(NaturalNews) For years, global warming advocates have argued that implementing some sort of carbon tax would substantially reduce the amount of carbon dioxide emitted into the atmosphere by the heavily industrialized United States.
The idea, they say, is that a carbon tax would ultimately lead to fewer harmful, climate-changing emissions because of the higher cost associated with creating them in the first place. The tax would provide an additional incentive to conserve energy.
But climate researcher Paul Knappenberger, in a paper published in November, said even if the U.S. parked every plane, train and automobile, and shuttered every factory, the impact on global carbon emissions would amount to little or nothing - making the imposition of a carbon tax useless.
Effects on global climate change 'negligible'
"Using assumptions based on the Intergovernmental Panel on Climate Change (IPCC) Assessment Reports, if the U.S. as a whole stopped emitting all carbon dioxide (CO2) emissions immediately, the ultimate impact on projected global temperature rise would be a reduction, or a 'savings,' of approximately 0.08°C by the year 2050 and 0.17°C by the year 2100 - amounts that are, for all intents and purposes, negligible," he concluded in his report for the Science and Public Policy Institute.
"The impact of a complete and immediate cessation of all CO2 emissions from the U.S. on projections of future sea level rise would be similarly small - a reduction of the projected sea level rise of only 0.6 cm by 2050 and 1.8 cm (less than one inch) by the year 2100," the report continued, adding that any reductions in U.S. emissions are now - and would continue to be - subsumed by emissions from other developing countries (China and India come immediately to mind).
So why are some U.S. politicians and the Obama administration still pushing for it? Answer: Because they have spent our nation into oblivion and the carbon tax is nothing more than the latest revenue scheme.
"Massive increases in federal spending over the past 10 years have created a $16 trillion deficit. Now policymakers in Washington are looking for 'new revenue' to reduce the deficit," writes Thomas Pyle, president of the Institute for Energy Research, in U.S. News & World Report. "One idea that crops up from time to time is some form of a tax on energy. In the past it was a BTU tax, cap-and-trade, and now a 'carbon tax.'"
"To put it mildly, a carbon tax is a terrible idea," he says.
The reason why, he says, is because a carbon tax is a levy placed on every use of oil, coal and natural gas - the three primary elements we use to power our economy. "More than 82 percent of total U.S. energy consumption comes from these sources," Pyle writes, "and more than 92 percent of our transportation fuel comes from petroleum." Like most taxes, a carbon tax would be punitive and hit working poor and middle class families the hardest.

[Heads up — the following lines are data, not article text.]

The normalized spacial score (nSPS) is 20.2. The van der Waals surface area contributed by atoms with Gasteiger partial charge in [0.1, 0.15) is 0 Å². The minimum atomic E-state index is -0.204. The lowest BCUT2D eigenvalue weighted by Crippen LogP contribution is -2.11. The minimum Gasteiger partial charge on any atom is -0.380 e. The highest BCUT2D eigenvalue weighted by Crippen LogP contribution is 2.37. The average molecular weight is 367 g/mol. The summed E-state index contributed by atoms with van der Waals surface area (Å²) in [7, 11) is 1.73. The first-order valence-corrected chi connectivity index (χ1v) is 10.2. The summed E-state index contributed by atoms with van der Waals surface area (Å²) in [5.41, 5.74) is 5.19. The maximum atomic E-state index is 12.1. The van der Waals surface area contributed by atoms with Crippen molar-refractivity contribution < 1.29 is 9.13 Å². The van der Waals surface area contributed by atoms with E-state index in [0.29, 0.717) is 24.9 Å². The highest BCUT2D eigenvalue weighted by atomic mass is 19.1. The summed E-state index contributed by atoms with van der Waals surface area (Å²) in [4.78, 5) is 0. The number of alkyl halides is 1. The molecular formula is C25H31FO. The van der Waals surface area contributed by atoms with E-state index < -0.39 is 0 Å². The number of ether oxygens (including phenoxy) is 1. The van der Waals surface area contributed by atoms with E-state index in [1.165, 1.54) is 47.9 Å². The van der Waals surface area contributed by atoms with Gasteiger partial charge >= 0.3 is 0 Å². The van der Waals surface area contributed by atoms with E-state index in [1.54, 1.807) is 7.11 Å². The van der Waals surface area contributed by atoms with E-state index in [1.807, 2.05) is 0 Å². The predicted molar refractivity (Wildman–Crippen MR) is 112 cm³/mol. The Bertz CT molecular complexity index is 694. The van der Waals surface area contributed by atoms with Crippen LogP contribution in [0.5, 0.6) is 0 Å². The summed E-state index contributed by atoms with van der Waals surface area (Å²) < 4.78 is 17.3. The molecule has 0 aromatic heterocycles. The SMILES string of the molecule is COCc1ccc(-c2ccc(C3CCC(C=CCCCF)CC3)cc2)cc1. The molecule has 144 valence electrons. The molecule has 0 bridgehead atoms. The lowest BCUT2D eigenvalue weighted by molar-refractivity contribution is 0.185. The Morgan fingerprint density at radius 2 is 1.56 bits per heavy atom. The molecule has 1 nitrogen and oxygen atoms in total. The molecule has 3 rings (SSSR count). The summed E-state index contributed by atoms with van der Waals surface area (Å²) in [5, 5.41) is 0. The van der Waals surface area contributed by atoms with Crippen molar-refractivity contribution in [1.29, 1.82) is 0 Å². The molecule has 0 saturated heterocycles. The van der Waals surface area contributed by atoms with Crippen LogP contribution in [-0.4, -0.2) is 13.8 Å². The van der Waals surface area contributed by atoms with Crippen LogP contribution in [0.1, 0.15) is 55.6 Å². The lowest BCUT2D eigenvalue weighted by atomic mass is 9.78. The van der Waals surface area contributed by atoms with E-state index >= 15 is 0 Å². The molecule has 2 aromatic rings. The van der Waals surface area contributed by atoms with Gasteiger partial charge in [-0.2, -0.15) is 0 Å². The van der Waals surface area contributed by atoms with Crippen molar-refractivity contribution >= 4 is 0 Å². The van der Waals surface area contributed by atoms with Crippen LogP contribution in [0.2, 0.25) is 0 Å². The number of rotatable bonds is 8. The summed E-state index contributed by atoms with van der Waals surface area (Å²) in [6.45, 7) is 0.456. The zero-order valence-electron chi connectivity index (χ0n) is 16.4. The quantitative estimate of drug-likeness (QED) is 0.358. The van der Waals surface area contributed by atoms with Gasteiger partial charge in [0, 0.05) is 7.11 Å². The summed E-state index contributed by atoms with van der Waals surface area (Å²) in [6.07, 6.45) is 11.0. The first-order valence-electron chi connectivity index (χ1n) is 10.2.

Another argument is that a carbon tax would make our tax code much more efficient. These proponents say the income tax system is too inefficient because not everyone even pays income taxes, so exchanging part of the income tax with a carbon tax would close that gap.
Pyle calls that argument "ignorant of the real world economics of a carbon tax."
Read my lips: No new carbon taxes
"The best literature on the carbon tax argues that a revenue-neutral carbon tax swap actually makes the tax code more inefficient and would hinder economic growth. In the end, a carbon tax has a smaller base than an income tax and is therefore more distortionary," he writes.
Still, other advocates of a carbon tax say it would not impose a big burden on the economy because it would begin low and remain low. But that's the same argument used by advocates of an income tax in 1913. When it was first implemented, the top tax rate was seven percent; today it is nearly 40 percent and a number of lawmakers, as well as the president, would love to take it higher.
No matter what your position is on the issue of global warming, it seems clear that a carbon tax won't do anything to reduce emissions, but will instead impose more costs on the nation's already embattled energy sector, as well as those in our society who are least able to absorb them.